I’m reposting a piece from 2012, an account of the floods in Hebden Bridge and the surrounding villages, written by local long-term resident and creator of many community events, Tessa Gordziejko.
The Trades, Hebden Bridge’s venue for so many great music nights, was given a boost by Patti Smith who did a gig there and donated the proceeds.
Here is the story of those crippling floods of 2012 and the town’s subsequent reinvention.
And if you’d like to donate to help the floods now, please give to the appeal here. Also, The Trades has organised a Flood Fundraiser to take place on January 8th with Sly Antics and guests, plus another fundraiser on the 20th featuring John Bramwell (I am Kloot). There will be more fundraiser evenings, so keep an eye on their website.
The Social, 5 Little Portland St, London, has a Calderdale Flood Relief fundraiser on 13th Jan. Tickets £5.
After The Deluge
Whilst most of the country was gearing up to celebrate the Olympics in the summer of 2012, Hebden Bridge was having a hard time. In June, and a month later in July, the valley suffered devastating floods which ruined businesses, homes and community facilities. Shopkeepers found themselves cleaning out sludge from their shops for a week afterwards. Bars and cafes had to close.
A month later, just as people were starting to get back to something like normal, it happened again. Nearly a month’s rain fell on the valley in three hours in an intense and localised monsoon-like precipitation. About 500 tons of rubble and debris were washed down into the valley and homes and businesses were again devastated.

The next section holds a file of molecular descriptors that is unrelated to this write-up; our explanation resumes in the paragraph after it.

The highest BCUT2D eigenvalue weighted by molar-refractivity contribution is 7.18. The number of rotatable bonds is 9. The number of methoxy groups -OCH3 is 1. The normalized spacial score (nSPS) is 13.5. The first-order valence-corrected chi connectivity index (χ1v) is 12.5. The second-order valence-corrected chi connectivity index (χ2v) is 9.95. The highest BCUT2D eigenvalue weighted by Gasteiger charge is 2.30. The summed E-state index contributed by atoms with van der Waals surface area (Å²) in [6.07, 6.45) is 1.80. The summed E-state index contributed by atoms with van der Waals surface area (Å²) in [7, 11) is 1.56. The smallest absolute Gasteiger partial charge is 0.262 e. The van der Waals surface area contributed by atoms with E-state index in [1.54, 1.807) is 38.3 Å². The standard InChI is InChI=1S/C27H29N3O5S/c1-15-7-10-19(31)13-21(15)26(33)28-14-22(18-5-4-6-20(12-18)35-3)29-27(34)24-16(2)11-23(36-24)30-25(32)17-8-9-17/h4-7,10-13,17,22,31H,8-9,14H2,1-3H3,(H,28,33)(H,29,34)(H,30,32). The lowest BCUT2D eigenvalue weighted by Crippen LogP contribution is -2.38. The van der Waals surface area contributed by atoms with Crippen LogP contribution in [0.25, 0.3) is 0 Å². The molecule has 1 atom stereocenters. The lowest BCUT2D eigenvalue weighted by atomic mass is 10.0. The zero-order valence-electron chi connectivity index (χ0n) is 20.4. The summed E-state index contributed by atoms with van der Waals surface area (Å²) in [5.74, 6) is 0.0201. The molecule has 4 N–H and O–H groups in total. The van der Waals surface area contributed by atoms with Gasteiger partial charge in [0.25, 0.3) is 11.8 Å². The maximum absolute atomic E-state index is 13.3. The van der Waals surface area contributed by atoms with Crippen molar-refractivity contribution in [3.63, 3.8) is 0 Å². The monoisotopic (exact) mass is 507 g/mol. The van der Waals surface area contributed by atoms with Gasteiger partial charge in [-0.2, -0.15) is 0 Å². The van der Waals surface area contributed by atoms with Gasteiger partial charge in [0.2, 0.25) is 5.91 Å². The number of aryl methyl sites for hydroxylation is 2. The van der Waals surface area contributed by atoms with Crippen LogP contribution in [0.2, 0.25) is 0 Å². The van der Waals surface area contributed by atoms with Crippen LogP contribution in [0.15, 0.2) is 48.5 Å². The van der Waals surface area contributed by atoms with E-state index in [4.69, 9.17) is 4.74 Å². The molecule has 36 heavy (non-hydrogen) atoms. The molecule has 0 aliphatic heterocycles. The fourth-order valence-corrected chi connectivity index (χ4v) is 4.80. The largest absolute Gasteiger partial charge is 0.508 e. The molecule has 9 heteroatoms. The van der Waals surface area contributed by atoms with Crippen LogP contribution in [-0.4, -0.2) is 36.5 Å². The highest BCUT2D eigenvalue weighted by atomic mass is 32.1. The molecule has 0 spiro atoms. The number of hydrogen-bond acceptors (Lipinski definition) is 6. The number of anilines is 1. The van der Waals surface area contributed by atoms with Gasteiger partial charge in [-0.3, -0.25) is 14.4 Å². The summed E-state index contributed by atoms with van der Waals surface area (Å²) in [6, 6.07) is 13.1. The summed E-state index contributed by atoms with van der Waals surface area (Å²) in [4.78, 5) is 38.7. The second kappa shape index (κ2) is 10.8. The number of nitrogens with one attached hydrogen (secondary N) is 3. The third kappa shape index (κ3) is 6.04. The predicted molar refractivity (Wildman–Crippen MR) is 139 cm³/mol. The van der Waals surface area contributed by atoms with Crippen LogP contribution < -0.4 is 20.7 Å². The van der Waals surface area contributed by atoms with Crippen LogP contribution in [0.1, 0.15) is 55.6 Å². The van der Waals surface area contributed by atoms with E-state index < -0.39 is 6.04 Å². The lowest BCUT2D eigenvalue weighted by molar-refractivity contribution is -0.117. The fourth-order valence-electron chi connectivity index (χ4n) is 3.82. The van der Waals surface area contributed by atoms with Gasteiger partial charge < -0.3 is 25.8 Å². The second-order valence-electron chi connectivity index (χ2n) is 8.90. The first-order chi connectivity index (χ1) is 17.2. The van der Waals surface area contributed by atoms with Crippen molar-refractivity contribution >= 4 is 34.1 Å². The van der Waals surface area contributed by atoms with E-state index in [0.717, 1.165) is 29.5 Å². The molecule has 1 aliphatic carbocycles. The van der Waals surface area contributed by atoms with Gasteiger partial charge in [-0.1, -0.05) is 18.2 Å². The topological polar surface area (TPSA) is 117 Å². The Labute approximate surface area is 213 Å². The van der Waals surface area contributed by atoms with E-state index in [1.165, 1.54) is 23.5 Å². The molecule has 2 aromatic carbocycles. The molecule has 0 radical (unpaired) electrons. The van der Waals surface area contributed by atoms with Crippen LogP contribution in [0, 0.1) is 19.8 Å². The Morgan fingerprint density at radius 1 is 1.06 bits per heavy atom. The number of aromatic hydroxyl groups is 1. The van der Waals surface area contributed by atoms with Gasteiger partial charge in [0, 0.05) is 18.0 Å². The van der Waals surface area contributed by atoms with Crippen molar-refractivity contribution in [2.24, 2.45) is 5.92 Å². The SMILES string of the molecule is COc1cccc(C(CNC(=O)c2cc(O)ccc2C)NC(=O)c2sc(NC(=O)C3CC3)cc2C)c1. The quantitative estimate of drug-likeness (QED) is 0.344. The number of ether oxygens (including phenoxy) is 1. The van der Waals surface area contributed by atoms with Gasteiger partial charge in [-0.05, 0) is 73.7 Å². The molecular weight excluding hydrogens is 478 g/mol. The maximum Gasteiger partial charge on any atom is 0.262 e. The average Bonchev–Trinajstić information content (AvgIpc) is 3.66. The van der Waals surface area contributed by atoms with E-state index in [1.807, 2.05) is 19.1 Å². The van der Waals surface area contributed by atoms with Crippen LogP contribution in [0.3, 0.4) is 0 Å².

As always, Hebden Bridge responded to this double catastrophe with its characteristic creativity and community spirit. A week after the first flood, the Hebden Bridge Festival opened its vibrant, week-long arts programme with a day of street theatre. The washed-off Hand Made parade was rescheduled, with spectacular floats and costumes, and as part of the London 2012 Cultural Olympiad, a day of dance in the square was produced by Imove, including the hilarious and inimicable Ponydance.
The community rallied round, organising fundraisers by local bands, creating a fund to help people and businesses. Teams of volunteers called round to affected households to see whether they needed help cleaning up. Even the insurance industry for the most part responded helpfully and honoured policies quickly (with a few notable exceptions where businesses have still not opened due to disputes with insurers).
In June 2013, Calderdale Young Writers unveiled the first of their Wordstones in Hebden Bridge, inspired by experiences they had as part of the Cultural Olympiad working with Simon Armitage as he created his Stanza Stone poetry series In Memory of Water across the Pennines. The Hebden Bridge stone replaced a coping stone which had been washed away in the floods.
In December 2012, the organisers of The Handmade Parade produced a series of events in Todmorden, Hebden Bridge and Mytholmroyd called ‘Valley of Lights’ a magical winter celebration whose centrepiece was the story, told with giant puppets, lanterns, fire sculptures and artists, of the floods and how the valley communities rose again.
And indeed they have. Fifteen months on, most businesses have re-opened, with a facelift and renewed vigour. On the worst-hit street, busy Market Street, The Bookcase (bookshop), Muse Music (independent CD’s and vinyl retailer), The Yorkshire Soap Company (wonderfully camp, colourful soap creations), Ruby Shoesday (shoes to die for) and the many coffee shops have all been refurbished to create an even more welcoming and lively environment. Once again, it’s a place where all your Christmas shopping needs can be met within one town and there’s music on every street corner.
Now let the music keep our spirits high
And let the buildings keep our children dry
Let creation reveal its secrets by and by, by and by
Jackson Browne – Before The Deluge
Photo credit: T Gordziejko. Tessa has also written about Towersey Folk Festival